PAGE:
December 13th, 2023

By Ryan King


House lawmakers overwhelmingly approved a bipartisan resolution Wednesday condemning antisemitism on campuses across America — singling out the presidents of Harvard and MIT as well as the former president of Penn over their excuses for violent anti-Jew demonstrations in congressional testimony last week.

The resolution, sponsored by two lawmakers from each party, also demanded that Harvard President Claudine Gay and her MIT counterpart, Sally Kornbluth, follow the lead of Penn’s Elizabeth Magill and resign their positions.

“This is not a partisan issue but a question of moral clarity,” House GOP Conference Chair Elise Stefanik (R-NY) said in a statement.

“We are only just beginning to address the pervasive rot of antisemitism that has infected America’s higher education system and we will not stop until it is rooted out.”

The measure — fronted by Stefanik, House Majority Leader Steve Scalise (R-La.), Rep. Jared Moskowitz (D-Fla.) and Josh Gottheimer (D-NJ) — was approved 303-126, with 219 Republicans and 84 Democrats voting “yea.”

Three Democrats — Julia Brownley and Jimmy Gomez of California as well as Chrissy Houlahan of Pennsylvania — voted “present,” while Thomas Massie of Kentucky was the lone Republican “nay.”

Stefanik made worldwide headlines with her questioning of Gay, Kornbluth and Magill during the Dec. 5 House Education and Workforce Committee hearing, during which she asked whether calls for an “intifada” against Israel violated each university’s student code of conduct.

“We embrace a commitment to free expression – even views that are objectionable, offensive [and] hateful,” Gay responded after repeated prodding by Stefanik. “It’s when that speech crosses into conduct that violates our policies against bullying and harassment. That speech did not cross that barrier.”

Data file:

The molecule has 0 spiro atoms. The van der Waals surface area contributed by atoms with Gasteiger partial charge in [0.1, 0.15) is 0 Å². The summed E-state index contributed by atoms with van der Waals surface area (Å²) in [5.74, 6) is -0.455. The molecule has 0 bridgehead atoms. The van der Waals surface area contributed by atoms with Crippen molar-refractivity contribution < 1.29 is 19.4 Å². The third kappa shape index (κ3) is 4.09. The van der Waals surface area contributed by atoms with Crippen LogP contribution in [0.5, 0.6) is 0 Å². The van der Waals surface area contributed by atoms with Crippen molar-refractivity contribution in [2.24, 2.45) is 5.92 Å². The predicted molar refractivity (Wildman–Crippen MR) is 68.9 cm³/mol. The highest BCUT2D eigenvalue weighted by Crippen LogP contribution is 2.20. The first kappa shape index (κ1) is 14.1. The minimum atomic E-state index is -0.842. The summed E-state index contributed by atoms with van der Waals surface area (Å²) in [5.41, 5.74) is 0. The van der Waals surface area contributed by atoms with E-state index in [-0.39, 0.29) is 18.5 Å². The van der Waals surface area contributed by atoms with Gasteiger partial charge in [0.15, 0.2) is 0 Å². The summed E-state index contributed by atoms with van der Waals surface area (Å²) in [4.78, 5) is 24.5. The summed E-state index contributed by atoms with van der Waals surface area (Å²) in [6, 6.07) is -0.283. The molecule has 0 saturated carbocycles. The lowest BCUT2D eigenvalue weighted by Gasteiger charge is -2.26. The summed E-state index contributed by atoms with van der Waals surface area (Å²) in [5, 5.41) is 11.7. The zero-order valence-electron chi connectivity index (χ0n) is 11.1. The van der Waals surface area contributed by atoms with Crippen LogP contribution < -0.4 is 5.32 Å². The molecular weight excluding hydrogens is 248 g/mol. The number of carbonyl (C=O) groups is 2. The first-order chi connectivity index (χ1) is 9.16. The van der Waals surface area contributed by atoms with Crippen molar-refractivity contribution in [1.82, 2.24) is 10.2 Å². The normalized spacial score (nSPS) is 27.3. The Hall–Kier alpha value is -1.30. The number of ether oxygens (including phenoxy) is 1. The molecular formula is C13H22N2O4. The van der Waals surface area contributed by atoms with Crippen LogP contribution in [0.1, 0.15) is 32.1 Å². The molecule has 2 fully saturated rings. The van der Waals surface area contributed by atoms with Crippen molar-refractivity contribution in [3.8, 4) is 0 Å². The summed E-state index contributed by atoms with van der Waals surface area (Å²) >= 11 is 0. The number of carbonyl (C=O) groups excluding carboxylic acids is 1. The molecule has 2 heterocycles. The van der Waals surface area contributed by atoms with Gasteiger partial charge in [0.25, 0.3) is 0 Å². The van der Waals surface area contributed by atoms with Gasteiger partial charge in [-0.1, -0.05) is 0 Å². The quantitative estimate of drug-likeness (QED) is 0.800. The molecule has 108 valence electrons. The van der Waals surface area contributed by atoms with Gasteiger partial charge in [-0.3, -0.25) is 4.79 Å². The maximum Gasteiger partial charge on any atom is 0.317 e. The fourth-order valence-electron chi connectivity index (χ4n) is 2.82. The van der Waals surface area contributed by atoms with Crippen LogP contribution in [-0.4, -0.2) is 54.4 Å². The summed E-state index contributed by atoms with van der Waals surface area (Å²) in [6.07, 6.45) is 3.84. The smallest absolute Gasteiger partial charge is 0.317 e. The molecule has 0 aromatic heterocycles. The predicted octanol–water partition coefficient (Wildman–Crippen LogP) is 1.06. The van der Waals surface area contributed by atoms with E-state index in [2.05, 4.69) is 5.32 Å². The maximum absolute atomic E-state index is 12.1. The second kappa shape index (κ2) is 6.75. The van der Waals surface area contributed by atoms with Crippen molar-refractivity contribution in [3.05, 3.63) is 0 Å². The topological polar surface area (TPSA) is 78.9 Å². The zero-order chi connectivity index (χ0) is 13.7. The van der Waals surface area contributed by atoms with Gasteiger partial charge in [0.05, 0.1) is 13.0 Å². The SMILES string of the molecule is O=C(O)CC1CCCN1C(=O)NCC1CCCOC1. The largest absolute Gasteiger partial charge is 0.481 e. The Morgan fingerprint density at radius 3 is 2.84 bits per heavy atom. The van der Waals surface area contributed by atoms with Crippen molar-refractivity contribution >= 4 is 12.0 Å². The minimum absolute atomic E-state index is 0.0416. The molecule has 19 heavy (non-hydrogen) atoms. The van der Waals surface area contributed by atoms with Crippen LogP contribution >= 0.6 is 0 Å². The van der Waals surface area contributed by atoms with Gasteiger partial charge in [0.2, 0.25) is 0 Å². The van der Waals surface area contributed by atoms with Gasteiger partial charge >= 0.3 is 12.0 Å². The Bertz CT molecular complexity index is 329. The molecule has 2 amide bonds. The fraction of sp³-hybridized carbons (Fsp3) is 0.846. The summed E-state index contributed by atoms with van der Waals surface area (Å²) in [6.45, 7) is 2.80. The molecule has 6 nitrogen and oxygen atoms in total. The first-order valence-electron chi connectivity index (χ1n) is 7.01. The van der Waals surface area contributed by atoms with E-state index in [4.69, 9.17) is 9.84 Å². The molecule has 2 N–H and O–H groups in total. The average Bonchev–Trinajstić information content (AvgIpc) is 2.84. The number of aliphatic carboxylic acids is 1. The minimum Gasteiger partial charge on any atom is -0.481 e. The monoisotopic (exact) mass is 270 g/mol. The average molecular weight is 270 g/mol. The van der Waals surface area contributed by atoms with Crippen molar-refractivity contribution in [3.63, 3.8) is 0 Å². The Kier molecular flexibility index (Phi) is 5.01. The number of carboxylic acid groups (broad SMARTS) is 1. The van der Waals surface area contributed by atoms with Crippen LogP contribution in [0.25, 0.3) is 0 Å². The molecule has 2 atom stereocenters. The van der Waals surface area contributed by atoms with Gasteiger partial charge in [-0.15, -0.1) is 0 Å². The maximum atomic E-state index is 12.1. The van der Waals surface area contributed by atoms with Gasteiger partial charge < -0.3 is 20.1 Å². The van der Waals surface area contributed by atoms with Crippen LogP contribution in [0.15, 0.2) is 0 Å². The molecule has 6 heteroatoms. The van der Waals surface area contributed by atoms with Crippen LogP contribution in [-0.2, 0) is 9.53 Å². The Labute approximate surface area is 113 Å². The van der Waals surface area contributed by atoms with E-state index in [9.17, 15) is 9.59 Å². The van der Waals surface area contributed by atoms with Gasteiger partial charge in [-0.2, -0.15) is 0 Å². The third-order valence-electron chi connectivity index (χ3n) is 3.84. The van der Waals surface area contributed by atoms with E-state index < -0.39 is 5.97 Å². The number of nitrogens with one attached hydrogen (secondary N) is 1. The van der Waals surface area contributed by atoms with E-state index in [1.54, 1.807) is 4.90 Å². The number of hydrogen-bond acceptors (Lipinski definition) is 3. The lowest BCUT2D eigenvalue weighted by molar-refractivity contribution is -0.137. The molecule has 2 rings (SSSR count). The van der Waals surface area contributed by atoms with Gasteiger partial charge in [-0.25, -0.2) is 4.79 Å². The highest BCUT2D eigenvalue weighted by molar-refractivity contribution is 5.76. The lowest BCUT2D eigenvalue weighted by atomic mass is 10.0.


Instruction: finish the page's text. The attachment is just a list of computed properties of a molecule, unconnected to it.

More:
Korthbluth said that MIT wanted to “ensure that we protect speech and viewpoint diversity for everyone.”

“Those who want us to shut down protest language are in effect, arguing for a speech code, but in practice, speech codes do not work.”

Magill, who stepped down Dec. 9, told Stefanik that it would be a “context-dependent decision” about whether demanding the murder of Jews constituted bullying or harassment.

“Students are scared to be Jewish on campus and these presidents’ answers before Congress reinforced their failures of leadership over the last few months,” Gottheimer said in a statement. “… As a dad, I don’t ever want any student — regardless of background — to feel scared to be who they are at school.”

Several Democrats publicly panned the resolution.

“They’re not the answers I would’ve given for one minute — they didn’t show any common sense at all, but guess who’s not showing any common sense right now? People who are about to get swept away with Elise Stefanik’s McCarthy-like crusade” Rep. Jamie Raskin (D-Md.) told CNN.

“I don’t think the Congress of the United States needs to be dictating to [colleges] who should resign and who shouldn’t.”

Manhattan Rep. Jerry Nadler (D-NY) echoed that sentiment, calling the resolution a “gross overreach” that lacked tangible steps to combat antisemitism.

“Congress should not meddle in the hiring and firing of college presidents,” he said.

On Dec. 7, lawmakers announced that they were opening a formal investigation into antisemitism on campuses across the country.

Over the weekend, House Committee on Education and the Workforce Chairwoman Virginia Foxx (R-NC) dangled the prospect of cutting off federal funds to campuses that fail to address the issue, telling Fox News Sunday that “we cannot tolerate taxpayer dollars going to institutions that allow for antisemitism and for calling for genocide of the Jews.”